After Death– What is Left Behind???

You received the phone call, your loved one has died.

Over the past two years your relationship has been frayed, separated by Secrets & Lies.

As executor of the will, you find there are more legal ties.

More family, people you don’t know, more Secrets & Lies

Money changes people they all seek what has been left by your loved one the decease

You’ve been put in an uncomfortable position, you need an emotional release.

Your girl is a “gold digger” this you already know,

With the estate making you wealthy your relationship is about to blow

There’s one you’ve been talking to, she’s been tugging at your heart

You spend the week spending steamy moments with her setting off emotional sparks

Neither of you know the connection you’ve found a new beginning, a new love

But from the grave your father’s Secrets & Lies reveal another shock, you need help from above.

You find yourself dealing with a wife and family you never knew he had

You look at those expecting part of his estate and now you’re questioning “Dad”

Can a life that held Secrets & Lies reach you from the grave?

Can your family be the same, can new relationships be saved?

Will the wife finally confront the mistress who has been in her marriage from the start?

Will the mistress find she is the only woman who held the deceased close to her heart?

Can the son understand why his father didn’t tell his Secrets are there more Lies does he have an Alibi?

Will he lose his new love or find the truth while keeping his own secrets those he must hide.

Will the Mince family be secured as they were before D.Q.’s death?

You’ll have to read…..Family Secret’s Lies & Albi’s to learn the rest.

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Walt’s Latest Inductee to the Princess Franchise

 Growing up in the pre-Disney video era, I never had much fascination with Mickey Mouse, his crew or his creator. In fact, I had practically missed the Mickey frenzy until I moved to the West coast. In the meantime, I was more interested in my dolls. I had at least eight Barbie dolls a few that looked like me and most that did not. It took time to amass my Barbie collection, the first one appropriately titled, ‘My First Barbie’.  She wore a yellow bathing suit with blue trim. I was seven when she became my favorite playmate.  Three years later, I received my first black Barbie. She was a Day to Night Barbie. During the day, she wore corporate attire, but her clothes could be reversed to make her presentable for an evening at the theatre.  She was the first and only Barbie I named. I called her Valine and she quickly replaced the My First Barbie as my favorite. Not only was she beautiful but she looked like someone I could grow up to be.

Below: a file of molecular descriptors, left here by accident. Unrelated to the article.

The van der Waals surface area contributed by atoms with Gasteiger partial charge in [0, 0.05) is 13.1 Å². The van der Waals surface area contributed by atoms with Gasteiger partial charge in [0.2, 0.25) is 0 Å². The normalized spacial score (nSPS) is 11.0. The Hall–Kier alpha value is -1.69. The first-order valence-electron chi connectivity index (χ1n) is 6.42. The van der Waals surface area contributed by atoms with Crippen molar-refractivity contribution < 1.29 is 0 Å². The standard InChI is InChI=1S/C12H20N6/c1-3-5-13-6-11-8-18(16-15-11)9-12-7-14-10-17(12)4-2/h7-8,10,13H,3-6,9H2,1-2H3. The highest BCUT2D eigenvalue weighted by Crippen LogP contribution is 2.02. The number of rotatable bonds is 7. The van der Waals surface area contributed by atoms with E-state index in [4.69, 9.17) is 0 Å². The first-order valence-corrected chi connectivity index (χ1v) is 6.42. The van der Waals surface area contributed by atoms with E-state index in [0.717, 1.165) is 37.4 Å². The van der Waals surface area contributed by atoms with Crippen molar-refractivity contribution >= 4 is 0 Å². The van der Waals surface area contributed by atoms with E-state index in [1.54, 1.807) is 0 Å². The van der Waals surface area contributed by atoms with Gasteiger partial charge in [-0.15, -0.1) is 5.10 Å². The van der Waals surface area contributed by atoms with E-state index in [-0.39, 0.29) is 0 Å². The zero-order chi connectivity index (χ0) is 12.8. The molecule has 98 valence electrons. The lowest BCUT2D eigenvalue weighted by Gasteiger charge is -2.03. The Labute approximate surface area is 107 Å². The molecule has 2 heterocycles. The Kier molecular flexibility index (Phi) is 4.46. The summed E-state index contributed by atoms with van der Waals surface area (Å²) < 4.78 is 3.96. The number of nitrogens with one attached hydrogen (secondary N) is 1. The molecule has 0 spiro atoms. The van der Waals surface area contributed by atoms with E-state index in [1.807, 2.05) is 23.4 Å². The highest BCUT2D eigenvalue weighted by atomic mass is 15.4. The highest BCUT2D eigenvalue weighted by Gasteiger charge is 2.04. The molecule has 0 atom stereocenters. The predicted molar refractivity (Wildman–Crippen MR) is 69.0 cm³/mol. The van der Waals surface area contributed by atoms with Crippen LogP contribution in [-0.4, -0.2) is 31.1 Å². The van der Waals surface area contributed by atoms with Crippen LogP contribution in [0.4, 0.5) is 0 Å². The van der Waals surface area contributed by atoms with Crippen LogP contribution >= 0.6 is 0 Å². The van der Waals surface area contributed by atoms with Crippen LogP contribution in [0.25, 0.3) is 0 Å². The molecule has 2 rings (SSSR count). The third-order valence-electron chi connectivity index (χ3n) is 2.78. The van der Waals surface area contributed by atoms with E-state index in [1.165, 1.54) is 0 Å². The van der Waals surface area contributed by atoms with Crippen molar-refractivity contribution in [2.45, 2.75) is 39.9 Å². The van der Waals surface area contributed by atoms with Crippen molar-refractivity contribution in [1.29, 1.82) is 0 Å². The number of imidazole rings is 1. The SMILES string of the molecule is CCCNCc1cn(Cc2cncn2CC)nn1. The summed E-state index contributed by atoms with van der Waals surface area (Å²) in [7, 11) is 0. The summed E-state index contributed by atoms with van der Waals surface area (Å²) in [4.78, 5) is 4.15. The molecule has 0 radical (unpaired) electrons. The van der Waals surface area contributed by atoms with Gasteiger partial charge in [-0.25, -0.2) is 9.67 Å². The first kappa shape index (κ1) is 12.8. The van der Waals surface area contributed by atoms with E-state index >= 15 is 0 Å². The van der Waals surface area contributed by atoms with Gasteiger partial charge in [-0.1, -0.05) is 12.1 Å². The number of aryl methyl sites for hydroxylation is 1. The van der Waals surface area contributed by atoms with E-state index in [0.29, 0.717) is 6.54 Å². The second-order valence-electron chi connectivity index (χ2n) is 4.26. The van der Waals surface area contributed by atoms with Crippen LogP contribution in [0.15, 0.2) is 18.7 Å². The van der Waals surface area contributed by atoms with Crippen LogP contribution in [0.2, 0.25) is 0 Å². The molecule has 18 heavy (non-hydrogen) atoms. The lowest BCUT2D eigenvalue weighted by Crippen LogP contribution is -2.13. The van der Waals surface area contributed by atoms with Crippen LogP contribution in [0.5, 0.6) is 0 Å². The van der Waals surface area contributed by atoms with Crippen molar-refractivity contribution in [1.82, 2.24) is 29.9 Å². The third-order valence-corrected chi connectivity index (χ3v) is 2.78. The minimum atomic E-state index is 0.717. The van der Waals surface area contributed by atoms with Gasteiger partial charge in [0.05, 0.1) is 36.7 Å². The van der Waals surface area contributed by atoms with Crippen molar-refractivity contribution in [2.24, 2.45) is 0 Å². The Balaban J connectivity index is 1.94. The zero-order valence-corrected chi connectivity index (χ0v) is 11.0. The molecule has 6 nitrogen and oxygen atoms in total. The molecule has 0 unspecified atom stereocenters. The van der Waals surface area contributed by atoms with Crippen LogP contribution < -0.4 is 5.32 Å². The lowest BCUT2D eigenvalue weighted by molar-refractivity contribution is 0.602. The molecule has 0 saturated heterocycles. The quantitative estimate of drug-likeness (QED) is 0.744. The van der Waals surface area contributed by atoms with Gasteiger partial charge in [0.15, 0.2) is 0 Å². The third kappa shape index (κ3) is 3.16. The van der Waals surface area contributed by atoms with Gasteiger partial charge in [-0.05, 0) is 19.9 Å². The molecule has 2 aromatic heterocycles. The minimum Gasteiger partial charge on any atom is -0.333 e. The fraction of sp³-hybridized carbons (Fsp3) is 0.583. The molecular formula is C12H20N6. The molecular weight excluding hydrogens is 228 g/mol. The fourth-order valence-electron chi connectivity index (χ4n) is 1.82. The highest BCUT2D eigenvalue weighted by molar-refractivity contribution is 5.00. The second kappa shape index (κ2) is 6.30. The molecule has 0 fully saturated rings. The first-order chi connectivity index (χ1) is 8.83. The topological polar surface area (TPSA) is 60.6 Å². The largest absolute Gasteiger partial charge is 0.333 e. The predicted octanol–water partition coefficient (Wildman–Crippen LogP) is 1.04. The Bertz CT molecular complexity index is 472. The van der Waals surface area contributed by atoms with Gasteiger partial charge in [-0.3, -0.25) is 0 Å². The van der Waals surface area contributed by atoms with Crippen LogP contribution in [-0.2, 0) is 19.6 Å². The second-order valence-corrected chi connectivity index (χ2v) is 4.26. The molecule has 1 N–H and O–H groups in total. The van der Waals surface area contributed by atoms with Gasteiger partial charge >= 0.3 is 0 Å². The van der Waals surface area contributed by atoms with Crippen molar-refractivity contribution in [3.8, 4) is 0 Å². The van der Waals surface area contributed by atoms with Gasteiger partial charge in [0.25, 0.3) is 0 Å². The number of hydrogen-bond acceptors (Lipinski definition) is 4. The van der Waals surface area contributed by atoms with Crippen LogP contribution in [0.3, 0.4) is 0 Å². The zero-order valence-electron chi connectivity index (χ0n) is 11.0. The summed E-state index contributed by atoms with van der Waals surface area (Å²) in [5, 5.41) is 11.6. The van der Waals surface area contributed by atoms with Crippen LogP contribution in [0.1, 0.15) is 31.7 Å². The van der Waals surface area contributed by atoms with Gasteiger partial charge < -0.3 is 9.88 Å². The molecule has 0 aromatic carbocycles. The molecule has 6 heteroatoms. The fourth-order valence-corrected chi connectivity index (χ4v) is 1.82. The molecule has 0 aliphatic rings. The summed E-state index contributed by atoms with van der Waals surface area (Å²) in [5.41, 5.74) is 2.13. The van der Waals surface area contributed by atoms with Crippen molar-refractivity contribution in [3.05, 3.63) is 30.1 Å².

This is what Walt Disney has deprived little black girls of for decades. Finally deciding to rectify this deliberate oversight, or seeing an opportunity to pad their pockets with a segment of the population that is steadily growing more and more middle class, Disney will release its first princess movie featuring an African American girl in the most desirable role to be bestowed on an animated character. She will be Princess Tiana. While many of the details are unclear, her story will be told within the 1920’s jazz era of New Orleans. There has been buzz of her being a chambermaid, but those speaking out against it have sent Walt’s crew back to the drawing board. Confusion also existed over the nationality of her prince, as the little information that has leaked out suggests, he will not be African American. At first, he was to be Caucasian, however, the most recent reports state he will be Middle Eastern. The tale will not run short of the snobby rich white debutante and the rich white mogul. There was even talk of a black male villain, but that’s up for revision too. Beyond that, Disney is being quite tight-lipped, probably in an attempt to give the skeptics as little ammo as possible.

 

 In a society of political correctness, Disney has received a lot of negative attention, at least within the African American community. Many wonder why it has taken Disney so long to release an animated movie with black leads who were not villains or animals. One important possibility exists in the fact that minorities do support non-ethnic media while most of the Caucasian market does not. It all comes down to availability. With plentiful media aimed at Caucasian dollars, very little reason exists for Whites to crossover to the ethnic market. On the other side, with significantly less or in some cases no options in the ethnic market, minorities had no choice but to support what was mainstream.